The bulletins provide information about adulteration of plant materials that have not been covered by the Program, for example grape (Vitis vinifera) seed extract, or that complement previously published reviews, for example bilberry (Vaccinium myrtillus) fruit extract and skullcap (Scutellaria lateriflora) herb.
“The Botanical Adulterants Bulletins represent a new phase of the Botanical Adulterants Program,” explained Mark Blumenthal, founder and executive director of ABC and director of the Program. “Compared to our extensive Laboratory Guidance Documents, the Bulletins are a more rapid means of confirming suspected and/or alleged adulteration and will become one of the key publications of the Program’s educational activities.”
The goal of the Bulletins is to provide accounts of ongoing issues related to botanical identity and adulteration, thus allowing quality control personnel and lab technicians in the herbal medicine, botanical ingredient, and dietary supplement industries to be informed on adulteration problems that are apparently widespread and/or that may imply safety concerns.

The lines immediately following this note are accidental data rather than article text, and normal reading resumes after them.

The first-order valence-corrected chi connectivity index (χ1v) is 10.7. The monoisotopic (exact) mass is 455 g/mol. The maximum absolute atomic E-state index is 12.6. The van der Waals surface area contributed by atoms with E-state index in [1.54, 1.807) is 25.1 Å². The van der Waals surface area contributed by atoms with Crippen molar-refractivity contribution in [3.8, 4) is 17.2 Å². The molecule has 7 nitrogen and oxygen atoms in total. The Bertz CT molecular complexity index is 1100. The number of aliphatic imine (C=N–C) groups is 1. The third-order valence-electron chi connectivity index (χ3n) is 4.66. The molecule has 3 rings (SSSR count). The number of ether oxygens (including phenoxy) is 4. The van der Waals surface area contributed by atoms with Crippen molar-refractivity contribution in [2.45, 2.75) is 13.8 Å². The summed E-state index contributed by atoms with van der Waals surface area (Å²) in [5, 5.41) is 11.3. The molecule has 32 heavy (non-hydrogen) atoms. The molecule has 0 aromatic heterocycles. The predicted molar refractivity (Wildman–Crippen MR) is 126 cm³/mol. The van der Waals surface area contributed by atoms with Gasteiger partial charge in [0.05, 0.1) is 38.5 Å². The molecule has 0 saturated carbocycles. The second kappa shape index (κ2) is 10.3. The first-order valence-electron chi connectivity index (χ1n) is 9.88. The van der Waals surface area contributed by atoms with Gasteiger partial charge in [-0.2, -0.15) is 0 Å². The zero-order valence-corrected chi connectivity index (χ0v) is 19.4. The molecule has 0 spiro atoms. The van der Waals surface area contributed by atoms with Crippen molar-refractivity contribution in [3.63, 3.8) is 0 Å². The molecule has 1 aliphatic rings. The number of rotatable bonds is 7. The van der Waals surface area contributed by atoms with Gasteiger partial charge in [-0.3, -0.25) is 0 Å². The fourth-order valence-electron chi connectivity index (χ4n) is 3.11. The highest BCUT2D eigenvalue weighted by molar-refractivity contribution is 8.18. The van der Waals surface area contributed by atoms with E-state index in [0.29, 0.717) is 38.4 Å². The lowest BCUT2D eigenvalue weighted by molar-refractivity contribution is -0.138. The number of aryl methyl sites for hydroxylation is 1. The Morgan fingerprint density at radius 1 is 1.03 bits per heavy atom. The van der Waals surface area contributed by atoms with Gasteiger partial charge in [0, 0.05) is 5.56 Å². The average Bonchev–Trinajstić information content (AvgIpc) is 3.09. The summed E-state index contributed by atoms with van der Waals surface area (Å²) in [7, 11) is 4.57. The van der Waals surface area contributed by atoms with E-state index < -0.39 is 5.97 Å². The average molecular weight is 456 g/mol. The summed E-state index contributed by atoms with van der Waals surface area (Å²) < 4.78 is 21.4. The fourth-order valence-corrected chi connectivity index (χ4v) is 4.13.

The Bulletins begin with general information on the plant species, followed by data on cultivation, harvest, and market size. The main section covers known adulterants, frequency of adulteration (when known), possible therapeutic and/or safety issues with the adulterating species, and analytical approaches to detect the adulterant. As with all publications in the Program, the bulletins are freely accessible on the Program’s website.
“The data included in the Botanical Adulterants Bulletins are predominantly from published reports on adulteration of a particular plant species or botanical extract,” said Stefan Gafner, PhD, ABC chief science officer and Botanical Adulterants Program technical director. “However, in some instances, industry companies and analytical laboratories have been forthcoming with unpublished information in their particular area of expertise, adding valuable information to the knowledge already published in the peer-reviewed literature, thus making each Bulletin a more informative and relevant document.”
In keeping with the Program’s tradition of extensive peer-review of its publications, a total of 17 expert reviewers provided input on the first three bulletins, with each bulletin being reviewed by at least 13 experts.
The botanical adulterants program is a collaboration of the American Botanical Council, the American Herbal Pharmacopoeia, and the National Center for Natural Products Research at the University of Mississippi.
The program is supported by over 175 companies, independent laboratories, schools and institutes of natural medicine, media, law firms, and trade associations, including this publication.